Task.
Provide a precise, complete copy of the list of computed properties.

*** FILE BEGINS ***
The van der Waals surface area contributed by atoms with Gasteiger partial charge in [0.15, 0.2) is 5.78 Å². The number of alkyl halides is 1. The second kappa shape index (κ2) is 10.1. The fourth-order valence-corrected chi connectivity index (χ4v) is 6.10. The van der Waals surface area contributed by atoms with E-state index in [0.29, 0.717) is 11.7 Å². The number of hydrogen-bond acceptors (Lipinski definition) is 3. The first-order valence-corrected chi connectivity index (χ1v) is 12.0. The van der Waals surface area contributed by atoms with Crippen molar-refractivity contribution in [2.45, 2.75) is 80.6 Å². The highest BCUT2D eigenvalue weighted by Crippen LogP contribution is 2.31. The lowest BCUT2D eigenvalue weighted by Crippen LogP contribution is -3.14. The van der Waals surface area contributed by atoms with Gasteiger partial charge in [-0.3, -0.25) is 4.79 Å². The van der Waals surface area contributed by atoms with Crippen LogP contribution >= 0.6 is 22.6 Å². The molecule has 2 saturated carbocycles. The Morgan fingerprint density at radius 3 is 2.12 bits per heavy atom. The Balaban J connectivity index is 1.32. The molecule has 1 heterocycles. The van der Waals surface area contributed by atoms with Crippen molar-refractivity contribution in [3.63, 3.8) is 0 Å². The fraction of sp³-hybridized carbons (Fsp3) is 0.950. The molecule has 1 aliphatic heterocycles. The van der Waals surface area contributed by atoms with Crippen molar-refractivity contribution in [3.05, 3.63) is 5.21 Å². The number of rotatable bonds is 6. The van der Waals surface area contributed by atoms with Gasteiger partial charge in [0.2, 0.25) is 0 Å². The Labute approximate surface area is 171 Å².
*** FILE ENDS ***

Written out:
The van der Waals surface area contributed by atoms with Gasteiger partial charge in [0.15, 0.2) is 5.78 Å². The number of alkyl halides is 1. The second kappa shape index (κ2) is 10.1. The fourth-order valence-corrected chi connectivity index (χ4v) is 6.10. The van der Waals surface area contributed by atoms with E-state index in [0.29, 0.717) is 11.7 Å². The number of hydrogen-bond acceptors (Lipinski definition) is 3. The first-order valence-corrected chi connectivity index (χ1v) is 12.0. The van der Waals surface area contributed by atoms with Crippen molar-refractivity contribution in [2.45, 2.75) is 80.6 Å². The highest BCUT2D eigenvalue weighted by Crippen LogP contribution is 2.31. The lowest BCUT2D eigenvalue weighted by Crippen LogP contribution is -3.14. The van der Waals surface area contributed by atoms with Gasteiger partial charge in [-0.3, -0.25) is 4.79 Å². The van der Waals surface area contributed by atoms with Crippen LogP contribution >= 0.6 is 22.6 Å². The molecule has 2 saturated carbocycles. The Morgan fingerprint density at radius 3 is 2.12 bits per heavy atom. The Balaban J connectivity index is 1.32. The molecule has 1 heterocycles. The van der Waals surface area contributed by atoms with Crippen molar-refractivity contribution in [3.63, 3.8) is 0 Å². The fraction of sp³-hybridized carbons (Fsp3) is 0.950. The molecule has 1 aliphatic heterocycles. The van der Waals surface area contributed by atoms with Crippen molar-refractivity contribution in [3.05, 3.63) is 5.21 Å². The number of rotatable bonds is 6. The van der Waals surface area contributed by atoms with Gasteiger partial charge in [0.2, 0.25) is 0 Å². The Labute approximate surface area is 171 Å².